Joyce Brothers Poster


Jump to: Overview (4) | Mini Bio (1) | Spouse (1) | Trivia (6) | Personal Quotes (3)

Overview (4)

Date of Birth 20 October 1927Brooklyn, New York City, New York, USA
Date of Death 13 May 2013Fort Lee, New Jersey, USA  (respiratory failure)
Birth NameJoyce Diane Bauer
Height 5' (1.52 m)

Mini Bio (1)

Joyce Brothers was born on October 20, 1927 in Brooklyn, New York City, New York, USA as Joyce Diane Bauer. She was an actress, known for The Match Game (1962), The Tonight Show Starring Johnny Carson (1962) and Oh, God! Book II (1980). She was married to Milton Brothers. She died on May 13, 2013 in Fort Lee, New Jersey, USA.

Spouse (1)

Milton Brothers (4 July 1949 - 9 January 1989) (his death) (1 child)

Trivia (6)

Was a $64,000 winner on the 1950s game show, The $64,000 Question (1955) on the subject of "boxing." Later that same decade, she won $70,000 on The $64,000 Challenge (1956), in the same category.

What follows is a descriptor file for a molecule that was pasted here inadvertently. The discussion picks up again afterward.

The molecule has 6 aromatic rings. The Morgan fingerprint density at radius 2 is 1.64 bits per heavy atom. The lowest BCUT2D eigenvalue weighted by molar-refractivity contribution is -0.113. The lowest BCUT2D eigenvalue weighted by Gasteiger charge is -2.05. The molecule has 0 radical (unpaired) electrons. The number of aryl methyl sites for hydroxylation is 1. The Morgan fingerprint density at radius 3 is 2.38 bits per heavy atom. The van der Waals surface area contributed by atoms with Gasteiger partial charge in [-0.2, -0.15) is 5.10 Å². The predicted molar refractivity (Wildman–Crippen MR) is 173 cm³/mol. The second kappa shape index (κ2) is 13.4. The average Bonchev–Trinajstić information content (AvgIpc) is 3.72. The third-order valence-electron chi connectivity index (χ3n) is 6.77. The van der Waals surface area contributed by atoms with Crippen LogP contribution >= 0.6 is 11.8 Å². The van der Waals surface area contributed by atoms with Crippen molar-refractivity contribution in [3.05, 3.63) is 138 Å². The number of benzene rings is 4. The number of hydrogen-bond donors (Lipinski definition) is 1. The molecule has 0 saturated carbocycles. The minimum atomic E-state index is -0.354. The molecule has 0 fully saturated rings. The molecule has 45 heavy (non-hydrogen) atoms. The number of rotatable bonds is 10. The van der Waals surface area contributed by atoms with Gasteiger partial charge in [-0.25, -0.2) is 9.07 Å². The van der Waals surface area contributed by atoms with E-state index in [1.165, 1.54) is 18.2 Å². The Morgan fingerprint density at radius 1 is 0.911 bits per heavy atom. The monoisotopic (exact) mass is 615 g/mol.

Provided a voice-over for the song, "Dr. Drew Boogie" on the radio program "Loveline". [2001]
Raised in Queens and Manhattan, she earned a bachelor's degree from Cornell, with a double major in home economics and psychology, followed by a Ph.D. in psychology from Columbia. In the late 1940s and early '50s, she taught psychology at NYC's Hunter College.
Her husband Milton was an internist who specialized in diabetes treatment. It was when he was still a young resident physician making only $50 a month that Brothers decided she would commit herself to winning money on The $64,000 Question (1955). Without knowing much about it at all, she very intentionally chose boxing as her area of expertise, and then used her remarkable memory to study it intensely for months.
She had a daughter, Lisa (born 1953) with her husband, Milton.
Was influenced by: Phil McGraw.

Personal Quotes (3)

On marriage: Marriages, like careers, need constant nurturing...the secret of having it all is loving it all.
On childhood: Feeling gratitude isn't born in us--it's something we are taught, and in turn, we teach our children.
On experience: What used to be old is middle-aged now, and what used to be ancient is just old.

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